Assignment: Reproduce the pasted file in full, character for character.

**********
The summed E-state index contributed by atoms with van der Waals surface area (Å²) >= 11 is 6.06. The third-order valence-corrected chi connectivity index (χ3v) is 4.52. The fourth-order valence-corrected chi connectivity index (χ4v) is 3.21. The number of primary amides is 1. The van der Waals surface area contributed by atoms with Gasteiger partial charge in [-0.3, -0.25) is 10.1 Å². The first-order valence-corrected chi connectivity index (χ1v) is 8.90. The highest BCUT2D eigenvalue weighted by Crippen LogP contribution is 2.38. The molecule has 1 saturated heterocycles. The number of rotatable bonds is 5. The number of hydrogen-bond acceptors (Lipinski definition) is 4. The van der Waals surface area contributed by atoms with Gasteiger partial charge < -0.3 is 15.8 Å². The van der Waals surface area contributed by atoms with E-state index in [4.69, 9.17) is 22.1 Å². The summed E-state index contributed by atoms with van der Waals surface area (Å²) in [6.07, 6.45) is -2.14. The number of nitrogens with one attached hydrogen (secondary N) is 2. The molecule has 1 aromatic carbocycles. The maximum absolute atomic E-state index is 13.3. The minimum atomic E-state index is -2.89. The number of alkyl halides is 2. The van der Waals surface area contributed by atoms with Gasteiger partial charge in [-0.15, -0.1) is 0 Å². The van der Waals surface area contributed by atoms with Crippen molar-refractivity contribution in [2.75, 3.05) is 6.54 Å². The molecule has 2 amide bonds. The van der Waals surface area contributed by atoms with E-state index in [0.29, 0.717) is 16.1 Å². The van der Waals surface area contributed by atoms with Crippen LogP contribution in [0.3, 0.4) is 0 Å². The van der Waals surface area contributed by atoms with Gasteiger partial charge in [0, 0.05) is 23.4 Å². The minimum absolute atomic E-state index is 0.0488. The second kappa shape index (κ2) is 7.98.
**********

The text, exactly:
The summed E-state index contributed by atoms with van der Waals surface area (Å²) >= 11 is 6.06. The third-order valence-corrected chi connectivity index (χ3v) is 4.52. The fourth-order valence-corrected chi connectivity index (χ4v) is 3.21. The number of primary amides is 1. The van der Waals surface area contributed by atoms with Gasteiger partial charge in [-0.3, -0.25) is 10.1 Å². The first-order valence-corrected chi connectivity index (χ1v) is 8.90. The highest BCUT2D eigenvalue weighted by Crippen LogP contribution is 2.38. The molecule has 1 saturated heterocycles. The number of rotatable bonds is 5. The number of hydrogen-bond acceptors (Lipinski definition) is 4. The van der Waals surface area contributed by atoms with Gasteiger partial charge < -0.3 is 15.8 Å². The van der Waals surface area contributed by atoms with E-state index in [4.69, 9.17) is 22.1 Å². The summed E-state index contributed by atoms with van der Waals surface area (Å²) in [6.07, 6.45) is -2.14. The number of nitrogens with one attached hydrogen (secondary N) is 2. The molecule has 1 aromatic carbocycles. The maximum absolute atomic E-state index is 13.3. The minimum atomic E-state index is -2.89. The number of alkyl halides is 2. The van der Waals surface area contributed by atoms with Gasteiger partial charge in [-0.15, -0.1) is 0 Å². The van der Waals surface area contributed by atoms with Crippen molar-refractivity contribution in [2.75, 3.05) is 6.54 Å². The molecule has 2 amide bonds. The van der Waals surface area contributed by atoms with E-state index in [0.29, 0.717) is 16.1 Å². The van der Waals surface area contributed by atoms with Crippen LogP contribution in [0.3, 0.4) is 0 Å². The van der Waals surface area contributed by atoms with Gasteiger partial charge in [0, 0.05) is 23.4 Å². The minimum absolute atomic E-state index is 0.0488. The second kappa shape index (κ2) is 7.98.